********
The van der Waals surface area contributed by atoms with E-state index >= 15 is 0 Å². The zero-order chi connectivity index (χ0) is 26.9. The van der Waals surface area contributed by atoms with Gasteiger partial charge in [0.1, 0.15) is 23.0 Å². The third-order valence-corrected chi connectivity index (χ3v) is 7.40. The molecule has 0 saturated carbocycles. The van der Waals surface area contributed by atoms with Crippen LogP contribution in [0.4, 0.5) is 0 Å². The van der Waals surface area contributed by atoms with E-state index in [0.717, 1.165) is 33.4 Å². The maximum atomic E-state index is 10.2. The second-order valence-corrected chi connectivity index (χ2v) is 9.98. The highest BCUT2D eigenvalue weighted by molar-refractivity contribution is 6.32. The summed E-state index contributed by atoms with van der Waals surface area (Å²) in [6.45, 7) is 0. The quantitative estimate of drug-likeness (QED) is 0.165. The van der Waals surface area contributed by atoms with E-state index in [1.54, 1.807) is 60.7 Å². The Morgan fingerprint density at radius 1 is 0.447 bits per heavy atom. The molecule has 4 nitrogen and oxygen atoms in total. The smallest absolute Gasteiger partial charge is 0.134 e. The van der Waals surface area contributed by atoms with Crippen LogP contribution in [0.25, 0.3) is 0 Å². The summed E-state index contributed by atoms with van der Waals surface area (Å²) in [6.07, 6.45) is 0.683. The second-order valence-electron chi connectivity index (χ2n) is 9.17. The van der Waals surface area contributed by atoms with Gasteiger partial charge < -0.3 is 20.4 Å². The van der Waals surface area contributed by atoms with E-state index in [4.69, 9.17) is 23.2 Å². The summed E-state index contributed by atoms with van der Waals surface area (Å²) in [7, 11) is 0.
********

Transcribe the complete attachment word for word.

The van der Waals surface area contributed by atoms with E-state index >= 15 is 0 Å². The zero-order chi connectivity index (χ0) is 26.9. The van der Waals surface area contributed by atoms with Gasteiger partial charge in [0.1, 0.15) is 23.0 Å². The third-order valence-corrected chi connectivity index (χ3v) is 7.40. The molecule has 0 saturated carbocycles. The van der Waals surface area contributed by atoms with Crippen LogP contribution in [0.4, 0.5) is 0 Å². The van der Waals surface area contributed by atoms with E-state index in [0.717, 1.165) is 33.4 Å². The maximum atomic E-state index is 10.2. The second-order valence-corrected chi connectivity index (χ2v) is 9.98. The highest BCUT2D eigenvalue weighted by molar-refractivity contribution is 6.32. The summed E-state index contributed by atoms with van der Waals surface area (Å²) in [6.45, 7) is 0. The quantitative estimate of drug-likeness (QED) is 0.165. The van der Waals surface area contributed by atoms with E-state index in [1.54, 1.807) is 60.7 Å². The Morgan fingerprint density at radius 1 is 0.447 bits per heavy atom. The molecule has 4 nitrogen and oxygen atoms in total. The smallest absolute Gasteiger partial charge is 0.134 e. The van der Waals surface area contributed by atoms with Crippen LogP contribution in [0.25, 0.3) is 0 Å². The summed E-state index contributed by atoms with van der Waals surface area (Å²) in [6.07, 6.45) is 0.683. The second-order valence-electron chi connectivity index (χ2n) is 9.17. The van der Waals surface area contributed by atoms with Gasteiger partial charge < -0.3 is 20.4 Å². The van der Waals surface area contributed by atoms with E-state index in [4.69, 9.17) is 23.2 Å². The summed E-state index contributed by atoms with van der Waals surface area (Å²) in [7, 11) is 0.